Plus I’m pretty sure using forced prison labour violates some conventions the UK is party to.

  17. “Can you imagine how badly built a house made by prisoners would be?”

    I was going to say the same thing. If you think the quality of new builds is shit now, wait until the Curajus State’s political prisoners are building them.

  18. Horrocks did his BA in public administration, eg losing forms. What would you expect? And he now teaches another non subject. What else could he do? The market for Gauleiters, Gulag Commissars, and Funerary Operations Staff has dried up, even in Cuba

  19. Magnus,

    “Oh yes, using prisoners for labour, undercutting cheap labour, forcing down wages, increasing unemployment. You don’t even get the positive effects of the employed spending their wages. Wot a cunt.”

    I may have misread the post because I find him difficult to read let, alone comprehend, at the best of times and I’m certainly not going back to check, but I got the impression that Murphy thinks that all those immigrants doing the work at the moment will leave, or be thrown out or zapped by a Dalek, hence the labour shortage.

  20. BiND

    You didn’t misread it – “thrown out” (was my reading earlier) is what he thinks Brexit means. It’s how little Remainers like him comprehend any of this.

  21. @Graham Duke

    I did try asking if trade declined from 2.7 somethings to 1.9 somethings, then how. according to his interpretation of the chart, did the world manage to trade -10.5 somethings in 2009?

    Murphy deleted that comment.

  22. Martin

    I’m completely with you.

    I deliberately wrote “Remainers like him” – ie quite different from “Remainers that comprehend” – perhaps it didn’t come across as I intended?

  23. PF sorry, didn’t catch the subtle element there.
    Yes he is as off target on this subject as he is on pretty much every other one he has written about in the past few years.

    Perhaps we can club together and buy him an island he can have a state on. Population 1.

  24. I think if Robert Ley remains in situ after his latest foray I will be very surprised so here it is preserved:

    Robert Ley

    ‘This is exactly the sort of ‘outside the box’ thinking that is required if the UK is to thrive after BREXIT. I have actually discussed the vast untapped potential of prison labour with a number of influential people in the past, and in return for a commitment to acting for the good of the country, we could offer not only rehabilitation, but also lesser sentences, so that essentially work could set them free’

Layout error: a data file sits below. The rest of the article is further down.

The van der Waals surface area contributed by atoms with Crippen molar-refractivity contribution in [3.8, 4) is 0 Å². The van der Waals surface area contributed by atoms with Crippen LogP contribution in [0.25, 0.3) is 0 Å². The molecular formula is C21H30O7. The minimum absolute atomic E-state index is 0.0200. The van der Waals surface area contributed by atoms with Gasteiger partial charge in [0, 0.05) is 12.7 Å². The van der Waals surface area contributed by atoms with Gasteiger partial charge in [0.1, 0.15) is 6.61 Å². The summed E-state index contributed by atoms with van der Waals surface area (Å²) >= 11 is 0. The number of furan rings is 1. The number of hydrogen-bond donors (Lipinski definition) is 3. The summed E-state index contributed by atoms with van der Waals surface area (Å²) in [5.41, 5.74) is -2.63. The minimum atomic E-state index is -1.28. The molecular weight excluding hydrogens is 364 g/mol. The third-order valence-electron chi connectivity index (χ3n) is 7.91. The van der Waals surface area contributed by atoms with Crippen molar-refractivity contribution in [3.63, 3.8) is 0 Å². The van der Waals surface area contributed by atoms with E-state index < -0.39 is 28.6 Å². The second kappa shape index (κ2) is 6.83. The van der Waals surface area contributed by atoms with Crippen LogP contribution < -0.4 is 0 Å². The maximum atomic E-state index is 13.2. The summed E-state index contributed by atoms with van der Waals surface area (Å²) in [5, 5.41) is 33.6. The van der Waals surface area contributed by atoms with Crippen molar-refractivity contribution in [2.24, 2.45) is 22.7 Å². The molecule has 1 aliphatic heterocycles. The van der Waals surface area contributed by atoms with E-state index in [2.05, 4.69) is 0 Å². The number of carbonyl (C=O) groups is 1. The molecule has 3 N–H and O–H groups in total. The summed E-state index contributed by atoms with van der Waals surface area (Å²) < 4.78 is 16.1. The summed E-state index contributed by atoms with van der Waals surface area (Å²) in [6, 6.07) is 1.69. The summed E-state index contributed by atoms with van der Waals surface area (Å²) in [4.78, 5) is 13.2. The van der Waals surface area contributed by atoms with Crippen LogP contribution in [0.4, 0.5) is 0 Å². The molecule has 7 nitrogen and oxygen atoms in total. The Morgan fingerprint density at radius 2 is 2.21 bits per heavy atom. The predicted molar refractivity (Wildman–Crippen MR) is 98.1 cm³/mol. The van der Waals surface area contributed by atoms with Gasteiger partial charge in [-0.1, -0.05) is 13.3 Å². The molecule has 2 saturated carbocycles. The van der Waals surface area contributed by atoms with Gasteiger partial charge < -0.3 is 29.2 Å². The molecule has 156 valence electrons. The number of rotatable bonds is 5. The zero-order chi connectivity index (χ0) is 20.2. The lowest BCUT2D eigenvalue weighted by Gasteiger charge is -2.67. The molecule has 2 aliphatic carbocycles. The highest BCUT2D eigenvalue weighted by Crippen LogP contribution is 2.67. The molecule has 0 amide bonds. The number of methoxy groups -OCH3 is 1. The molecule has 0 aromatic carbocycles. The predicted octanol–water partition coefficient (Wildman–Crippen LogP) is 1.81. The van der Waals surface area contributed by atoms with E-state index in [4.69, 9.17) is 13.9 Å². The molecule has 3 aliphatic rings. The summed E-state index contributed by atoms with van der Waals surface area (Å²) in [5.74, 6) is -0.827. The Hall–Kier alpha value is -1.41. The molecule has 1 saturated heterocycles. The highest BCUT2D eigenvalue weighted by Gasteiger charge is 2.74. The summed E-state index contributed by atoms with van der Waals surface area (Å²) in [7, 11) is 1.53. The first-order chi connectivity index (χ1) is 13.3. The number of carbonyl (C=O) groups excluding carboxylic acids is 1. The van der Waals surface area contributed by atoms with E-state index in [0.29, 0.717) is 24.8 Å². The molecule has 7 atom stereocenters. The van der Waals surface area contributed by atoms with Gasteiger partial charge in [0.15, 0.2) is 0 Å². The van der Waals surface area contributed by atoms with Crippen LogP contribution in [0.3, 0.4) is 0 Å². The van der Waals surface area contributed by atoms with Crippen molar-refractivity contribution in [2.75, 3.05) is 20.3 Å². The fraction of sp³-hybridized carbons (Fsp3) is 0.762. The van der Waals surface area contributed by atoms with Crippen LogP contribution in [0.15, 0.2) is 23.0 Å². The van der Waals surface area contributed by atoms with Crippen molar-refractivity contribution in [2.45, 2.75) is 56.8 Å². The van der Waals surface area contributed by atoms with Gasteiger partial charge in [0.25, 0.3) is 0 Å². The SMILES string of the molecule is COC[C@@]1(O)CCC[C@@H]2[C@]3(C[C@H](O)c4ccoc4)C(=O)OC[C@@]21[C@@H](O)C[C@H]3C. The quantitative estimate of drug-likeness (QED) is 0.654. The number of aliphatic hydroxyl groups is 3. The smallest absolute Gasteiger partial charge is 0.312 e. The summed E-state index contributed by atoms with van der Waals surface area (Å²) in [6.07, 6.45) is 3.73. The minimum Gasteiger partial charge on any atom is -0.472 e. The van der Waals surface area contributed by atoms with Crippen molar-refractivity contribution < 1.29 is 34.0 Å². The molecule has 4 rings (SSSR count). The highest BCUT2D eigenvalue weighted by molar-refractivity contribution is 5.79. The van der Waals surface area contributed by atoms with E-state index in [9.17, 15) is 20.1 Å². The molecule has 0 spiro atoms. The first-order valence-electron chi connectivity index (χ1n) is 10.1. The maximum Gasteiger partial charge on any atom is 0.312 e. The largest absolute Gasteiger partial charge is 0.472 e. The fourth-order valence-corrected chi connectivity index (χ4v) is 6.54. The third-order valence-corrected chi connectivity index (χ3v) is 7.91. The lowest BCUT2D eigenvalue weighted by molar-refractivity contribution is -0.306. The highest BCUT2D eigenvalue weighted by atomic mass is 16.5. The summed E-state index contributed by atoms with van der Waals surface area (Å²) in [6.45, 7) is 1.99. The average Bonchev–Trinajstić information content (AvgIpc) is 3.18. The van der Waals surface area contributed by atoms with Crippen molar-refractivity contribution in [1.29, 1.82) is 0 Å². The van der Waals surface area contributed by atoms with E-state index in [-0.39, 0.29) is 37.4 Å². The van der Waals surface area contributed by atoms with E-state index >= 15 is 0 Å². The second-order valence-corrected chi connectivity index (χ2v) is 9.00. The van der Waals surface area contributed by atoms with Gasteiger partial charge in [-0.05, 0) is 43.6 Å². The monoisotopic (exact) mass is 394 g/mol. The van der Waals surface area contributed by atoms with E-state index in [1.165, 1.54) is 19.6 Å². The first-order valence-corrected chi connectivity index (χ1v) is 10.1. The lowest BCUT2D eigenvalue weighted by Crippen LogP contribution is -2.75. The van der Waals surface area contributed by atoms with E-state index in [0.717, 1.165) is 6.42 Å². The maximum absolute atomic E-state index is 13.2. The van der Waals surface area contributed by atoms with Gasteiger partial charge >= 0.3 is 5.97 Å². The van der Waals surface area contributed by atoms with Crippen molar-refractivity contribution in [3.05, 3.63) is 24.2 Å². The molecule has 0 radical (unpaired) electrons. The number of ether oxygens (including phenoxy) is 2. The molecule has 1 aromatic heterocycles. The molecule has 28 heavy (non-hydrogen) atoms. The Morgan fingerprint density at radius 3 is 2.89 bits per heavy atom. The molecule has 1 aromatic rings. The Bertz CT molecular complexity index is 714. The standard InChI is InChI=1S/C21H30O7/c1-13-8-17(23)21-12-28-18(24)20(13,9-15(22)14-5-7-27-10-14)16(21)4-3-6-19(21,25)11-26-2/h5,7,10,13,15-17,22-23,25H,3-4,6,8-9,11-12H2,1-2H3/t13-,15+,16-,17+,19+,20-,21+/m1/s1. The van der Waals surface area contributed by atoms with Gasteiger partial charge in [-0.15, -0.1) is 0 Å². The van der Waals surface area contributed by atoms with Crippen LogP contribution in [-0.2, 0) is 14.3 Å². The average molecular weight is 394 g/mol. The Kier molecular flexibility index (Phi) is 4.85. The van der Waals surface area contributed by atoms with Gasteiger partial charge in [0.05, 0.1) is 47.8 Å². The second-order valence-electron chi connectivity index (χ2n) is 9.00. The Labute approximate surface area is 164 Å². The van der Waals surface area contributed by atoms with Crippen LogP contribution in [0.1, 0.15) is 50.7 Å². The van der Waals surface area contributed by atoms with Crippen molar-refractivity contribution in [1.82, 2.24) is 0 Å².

MrShigemitsu says:
    February 23 2017 at 9:26 pm
    “..work could set them free.”

    Oh really?

    ‘Arbeit Macht Frei’?

    Now, where have I heard that before…?

  25. Magnus,

    Indeed.

    I’ve just been watching the BBC news on this subject and wondered how much of the problem is to do with subsidising housing rather than people. I commented to Mrs BiND that it appears to be easier to move from Poland to Lincolnshire than Cornwall to Lincolnshire to fill jobs.

  26. Martin – “Using people who are under guard to do work….
    It didn’t work for the Romans, it didn’t work for the Germans, cannot offhand recall anywhere it did work. Caused no end of problems for the people who would have done the work normally.”

    Yeah, the Coliseum is crap really. I mean, think how long it might have survived if only they had used free labour. On the other hand, the University of Virginia is a nice school with lots of very pretty buildings.

    Magnusw – “I recall someone writing here a few months ago to say slavery had a negative effect on the US economy. It would be interesting to know the source to back that up.”

    A lot of economic historians are probably scratching their heads thinking of a way to say, politely, that African Americans have not worked out as well as they might have.

  27. I thought Mr Ley had overplayed his hand but…..

    Max says:
    February 23 2017 at 6:59 pm
    Interesting set of ideas.

    Just one thought – if Thatcher or Howard had suggested setting prisoners to work, what would the reaction of the left have been?

    Reply
    Richard Murphy says:
    February 23 2017 at 10:16 pm
    They do work now

  28. SMFS – how many freemen did the slaves take the jobs of in the roman empire?
    No NHS, no social security for those freemen.

    How did the Northern states get on with the slaves? When there is a labour shortage then slaves are a temporary solution but require what you do not give freemen. Or can avoid that by simply killing them. As has happened enough times.

    Anyone ever done a study on production of a slave state per person & property versus production by free people?